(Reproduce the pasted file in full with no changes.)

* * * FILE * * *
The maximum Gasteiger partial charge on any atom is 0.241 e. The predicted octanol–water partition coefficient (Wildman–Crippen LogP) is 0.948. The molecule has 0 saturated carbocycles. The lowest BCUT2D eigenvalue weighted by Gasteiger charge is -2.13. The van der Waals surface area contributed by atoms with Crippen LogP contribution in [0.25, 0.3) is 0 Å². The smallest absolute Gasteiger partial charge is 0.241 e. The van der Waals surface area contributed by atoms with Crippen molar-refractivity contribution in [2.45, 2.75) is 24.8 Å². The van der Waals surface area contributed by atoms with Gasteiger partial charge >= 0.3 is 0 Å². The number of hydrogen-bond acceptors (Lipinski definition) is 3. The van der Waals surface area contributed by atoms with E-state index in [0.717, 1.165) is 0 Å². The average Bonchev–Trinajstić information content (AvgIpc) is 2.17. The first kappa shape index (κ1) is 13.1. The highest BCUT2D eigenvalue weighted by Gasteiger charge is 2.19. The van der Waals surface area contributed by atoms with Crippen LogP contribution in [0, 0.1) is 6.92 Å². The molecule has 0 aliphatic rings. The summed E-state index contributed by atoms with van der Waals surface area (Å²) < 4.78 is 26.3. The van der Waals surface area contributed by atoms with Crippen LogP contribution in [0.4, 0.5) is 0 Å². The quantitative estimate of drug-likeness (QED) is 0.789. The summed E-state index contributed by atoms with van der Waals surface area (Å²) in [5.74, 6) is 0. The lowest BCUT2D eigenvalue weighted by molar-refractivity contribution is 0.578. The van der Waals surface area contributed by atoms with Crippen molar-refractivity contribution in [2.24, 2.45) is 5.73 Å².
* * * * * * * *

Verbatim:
The maximum Gasteiger partial charge on any atom is 0.241 e. The predicted octanol–water partition coefficient (Wildman–Crippen LogP) is 0.948. The molecule has 0 saturated carbocycles. The lowest BCUT2D eigenvalue weighted by Gasteiger charge is -2.13. The van der Waals surface area contributed by atoms with Crippen LogP contribution in [0.25, 0.3) is 0 Å². The smallest absolute Gasteiger partial charge is 0.241 e. The van der Waals surface area contributed by atoms with Crippen molar-refractivity contribution in [2.45, 2.75) is 24.8 Å². The van der Waals surface area contributed by atoms with Gasteiger partial charge >= 0.3 is 0 Å². The number of hydrogen-bond acceptors (Lipinski definition) is 3. The van der Waals surface area contributed by atoms with E-state index in [0.717, 1.165) is 0 Å². The average Bonchev–Trinajstić information content (AvgIpc) is 2.17. The first kappa shape index (κ1) is 13.1. The highest BCUT2D eigenvalue weighted by Gasteiger charge is 2.19. The van der Waals surface area contributed by atoms with Crippen LogP contribution in [0, 0.1) is 6.92 Å². The molecule has 0 aliphatic rings. The summed E-state index contributed by atoms with van der Waals surface area (Å²) < 4.78 is 26.3. The van der Waals surface area contributed by atoms with Crippen LogP contribution in [0.4, 0.5) is 0 Å². The quantitative estimate of drug-likeness (QED) is 0.789. The summed E-state index contributed by atoms with van der Waals surface area (Å²) in [5.74, 6) is 0. The lowest BCUT2D eigenvalue weighted by molar-refractivity contribution is 0.578. The van der Waals surface area contributed by atoms with Crippen molar-refractivity contribution in [2.24, 2.45) is 5.73 Å².